The Irishman (2019)

All non-Nolan related film, tv, and streaming discussions.
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Vader182 wrote:
November 27th, 2019, 6:38 pm
The first half of The Irishman is "generic" on purpose. Scorsese retreads familiar territory, yes, but instead of treating the material with romance and sentiment, he treats it mostly as mundane, banal and a little pathetic.

You're not supposed to feel as electrified, or even as entertained, as you were by Goodfellas, Casino or Wolf. Goodfellas begins with zippy voiceover about wanting to be a gangster, The Irishman begins with a bitter old man. Goodfellas doesn't wait long to deploy a rivetting "oner" through the back of a restaurant, glorifying the exclusivity of "the life," The Irishman doesn't wait long to have a... slow road trip. From the start, Scorsese is demythifying the genre he, more or less, helped promote to the realm of myth.

The first half is an act of truthful retrospection before before Scorsese proverbially kneels for the introspective "confession," of the second half. This is exactly why you have to experience it all in one sitting.


-Vader
Absolutely correct. And the first half anyway keeps you completely hooked. Doesn't matter if Scorsese somewhat treads familiar territory, both stylistically and narratively, not because it's extremely well done, which it is, but also we can feel he is already saying something different from Goodfellas or Casino.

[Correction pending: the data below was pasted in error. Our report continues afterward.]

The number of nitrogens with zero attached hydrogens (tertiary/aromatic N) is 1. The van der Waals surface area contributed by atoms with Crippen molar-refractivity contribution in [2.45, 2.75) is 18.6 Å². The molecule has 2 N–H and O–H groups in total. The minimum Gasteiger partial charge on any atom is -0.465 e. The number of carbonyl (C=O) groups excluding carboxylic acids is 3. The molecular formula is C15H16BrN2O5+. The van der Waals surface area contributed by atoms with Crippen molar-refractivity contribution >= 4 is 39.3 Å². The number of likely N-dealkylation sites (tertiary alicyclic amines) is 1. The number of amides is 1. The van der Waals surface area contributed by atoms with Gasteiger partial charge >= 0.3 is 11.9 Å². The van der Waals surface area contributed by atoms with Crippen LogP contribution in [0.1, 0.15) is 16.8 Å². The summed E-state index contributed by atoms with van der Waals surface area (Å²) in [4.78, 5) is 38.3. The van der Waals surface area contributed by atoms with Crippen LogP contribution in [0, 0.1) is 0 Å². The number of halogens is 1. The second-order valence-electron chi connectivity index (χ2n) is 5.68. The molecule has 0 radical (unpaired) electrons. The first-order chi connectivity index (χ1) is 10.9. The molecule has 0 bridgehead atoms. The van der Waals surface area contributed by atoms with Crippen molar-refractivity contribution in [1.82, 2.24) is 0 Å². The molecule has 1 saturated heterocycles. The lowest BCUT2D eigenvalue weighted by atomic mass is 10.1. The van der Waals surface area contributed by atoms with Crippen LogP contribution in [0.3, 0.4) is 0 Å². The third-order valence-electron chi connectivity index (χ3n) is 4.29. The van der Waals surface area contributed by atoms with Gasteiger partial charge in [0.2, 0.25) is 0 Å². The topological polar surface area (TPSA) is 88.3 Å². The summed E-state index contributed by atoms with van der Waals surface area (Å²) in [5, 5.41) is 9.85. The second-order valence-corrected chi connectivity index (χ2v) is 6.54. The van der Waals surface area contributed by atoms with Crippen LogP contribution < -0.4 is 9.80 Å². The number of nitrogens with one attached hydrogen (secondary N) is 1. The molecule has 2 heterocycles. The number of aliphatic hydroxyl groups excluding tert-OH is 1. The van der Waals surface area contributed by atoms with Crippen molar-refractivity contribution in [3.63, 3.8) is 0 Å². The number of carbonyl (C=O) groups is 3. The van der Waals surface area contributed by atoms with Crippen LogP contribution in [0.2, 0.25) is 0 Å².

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Vader182 wrote:
November 27th, 2019, 6:38 pm
The first half of The Irishman is "generic" on purpose. Scorsese retreads familiar territory, yes, but instead of treating the material with romance and sentiment, he treats it mostly as mundane, banal and a little pathetic.

You're not supposed to feel as electrified, or even as entertained, as you were by Goodfellas, Casino or Wolf. Goodfellas begins with zippy voiceover about wanting to be a gangster, The Irishman begins with a bitter old man. Goodfellas doesn't wait long to deploy a rivetting "oner" through the back of a restaurant, glorifying the exclusivity of "the life," The Irishman doesn't wait long to have a... slow road trip. From the start, Scorsese is demythifying the genre he, more or less, helped promote to the realm of myth.

The first half is an act of truthful retrospection before before Scorsese proverbially kneels for the introspective "confession," of the second half. This is exactly why you have to experience it all in one sitting.


-Vader
Of course the meandering narrative serves a purpose, that goes without saying.

However there is a more than a few of unnecessary (or even bad) scenes that could have been trimmed; the most egregious one
is the daughter spelling out her "subtextual" meaning (and fuction) in the narrative. Jikes.
Loved, loved the movie, but it sure could have been trimmed a bit.

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Robin wrote:
November 28th, 2019, 8:14 am
However there is a more than a few of unnecessary (or even bad) scenes that could have been trimmed; the most egregious one
is the daughter spelling out her "subtextual" meaning (and fuction) in the narrative. Jikes.
Two things. She is not "spelling" out her function.We are supposed to see and feel how Frank reacts when he is told what he is told. The purpose is never to hammer the theme 'he was never there for the family'. Secondly as an audience we are fully aware of Peggy's feelings towards her father. But this scene cements the fact that that's how all his daughters feel, not just Peggy. Frank thinks he has lost one, but in reality, all. Extremely important scene.

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spade wrote:
November 28th, 2019, 9:12 am
Robin wrote:
November 28th, 2019, 8:14 am